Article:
Later in 1996 concerned conservationists brought 80 young tortoises to Changuu to increase the population. But half of these newcomers disappeared, perhaps falling victim to more illegal poaching.
The now-independent government of Zanzibar needed to take serious action. Helped by a global conservation agency, it set to work on constructing a huge compound to safeguard the endangered tortoises.
And, thankfully, by the year 2000, the population had started to rise — with 90 hatchlings, 50 juveniles and 17 adults recorded.
Since then, these efforts have borne even more fruit. The population slide has been successfully addressed, and further tortoises are periodically relocated to Changuu from elsewhere in the world for the species’ safeguarding.
It certainly helps as well that an organization is currently based on Changuu that’s devoted to the Aldabra giant tortoises’ survival.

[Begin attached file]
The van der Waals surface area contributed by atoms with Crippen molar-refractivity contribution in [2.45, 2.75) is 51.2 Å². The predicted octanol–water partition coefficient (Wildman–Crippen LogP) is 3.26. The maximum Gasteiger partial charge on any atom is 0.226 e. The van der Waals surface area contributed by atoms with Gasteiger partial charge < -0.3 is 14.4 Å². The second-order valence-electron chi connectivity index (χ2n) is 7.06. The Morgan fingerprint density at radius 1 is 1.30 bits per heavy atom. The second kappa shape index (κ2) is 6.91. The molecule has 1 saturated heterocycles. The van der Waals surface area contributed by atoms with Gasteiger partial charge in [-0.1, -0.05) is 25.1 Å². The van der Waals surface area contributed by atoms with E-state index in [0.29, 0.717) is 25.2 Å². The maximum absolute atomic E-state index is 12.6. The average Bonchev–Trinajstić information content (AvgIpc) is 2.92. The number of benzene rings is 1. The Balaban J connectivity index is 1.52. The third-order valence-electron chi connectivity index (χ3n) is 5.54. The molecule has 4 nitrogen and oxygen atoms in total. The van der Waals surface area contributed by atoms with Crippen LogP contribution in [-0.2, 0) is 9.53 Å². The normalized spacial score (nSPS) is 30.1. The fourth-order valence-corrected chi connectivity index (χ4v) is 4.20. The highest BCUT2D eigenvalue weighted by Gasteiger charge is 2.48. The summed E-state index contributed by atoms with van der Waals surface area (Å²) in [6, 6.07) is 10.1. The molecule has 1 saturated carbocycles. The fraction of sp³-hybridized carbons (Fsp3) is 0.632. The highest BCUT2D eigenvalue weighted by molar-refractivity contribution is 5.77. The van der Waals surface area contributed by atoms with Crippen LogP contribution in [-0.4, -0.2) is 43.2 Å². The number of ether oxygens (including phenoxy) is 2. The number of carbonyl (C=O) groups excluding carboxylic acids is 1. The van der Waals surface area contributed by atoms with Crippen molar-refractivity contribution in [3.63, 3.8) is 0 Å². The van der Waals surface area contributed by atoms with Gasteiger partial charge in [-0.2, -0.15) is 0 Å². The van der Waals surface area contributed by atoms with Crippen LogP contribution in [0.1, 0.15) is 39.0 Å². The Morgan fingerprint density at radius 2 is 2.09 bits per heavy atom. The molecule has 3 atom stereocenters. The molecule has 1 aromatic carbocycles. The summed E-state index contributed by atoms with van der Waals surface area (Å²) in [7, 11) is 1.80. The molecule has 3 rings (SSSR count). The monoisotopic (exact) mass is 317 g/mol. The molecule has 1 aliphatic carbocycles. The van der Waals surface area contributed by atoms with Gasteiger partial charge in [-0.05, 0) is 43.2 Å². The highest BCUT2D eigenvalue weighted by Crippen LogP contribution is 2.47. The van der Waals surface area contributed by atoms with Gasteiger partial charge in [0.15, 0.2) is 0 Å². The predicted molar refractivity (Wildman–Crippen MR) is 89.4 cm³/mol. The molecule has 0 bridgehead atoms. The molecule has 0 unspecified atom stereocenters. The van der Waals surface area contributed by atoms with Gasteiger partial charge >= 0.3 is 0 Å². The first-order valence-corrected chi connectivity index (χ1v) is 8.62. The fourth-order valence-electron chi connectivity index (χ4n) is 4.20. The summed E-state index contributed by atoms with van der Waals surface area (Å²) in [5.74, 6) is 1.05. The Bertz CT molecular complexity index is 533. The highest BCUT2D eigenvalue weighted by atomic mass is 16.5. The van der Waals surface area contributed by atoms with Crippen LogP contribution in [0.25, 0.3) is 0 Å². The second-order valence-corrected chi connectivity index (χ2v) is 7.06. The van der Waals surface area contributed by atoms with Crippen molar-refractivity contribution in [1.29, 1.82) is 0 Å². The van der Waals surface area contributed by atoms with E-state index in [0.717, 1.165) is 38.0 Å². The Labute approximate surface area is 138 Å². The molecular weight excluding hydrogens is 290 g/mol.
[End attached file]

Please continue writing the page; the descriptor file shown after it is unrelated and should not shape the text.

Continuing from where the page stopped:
In recent years the island has become something of a tourist trap, in fact. People from far and wide travel to Changuu via Zanzibar, primarily to get up close and personal with the giant tortoises.
The curious creatures often unwittingly pose for photographs with an adoring public who’ve voyaged across the ocean to pet and feed them.
With regard to the island’s former uses, work has continued since 2002 on restoring Changuu’s many historical buildings and expanding its amenities. The old quarantining area, for example, has been turned into luxury accommodation with incredible views.
The prison has been converted into living quarters, and numerous new facilities such as shops, a tennis court, and even a library have been added. But despite all the fancy new structures and facilities, there’s little doubt the giant tortoises remain the island’s star attraction.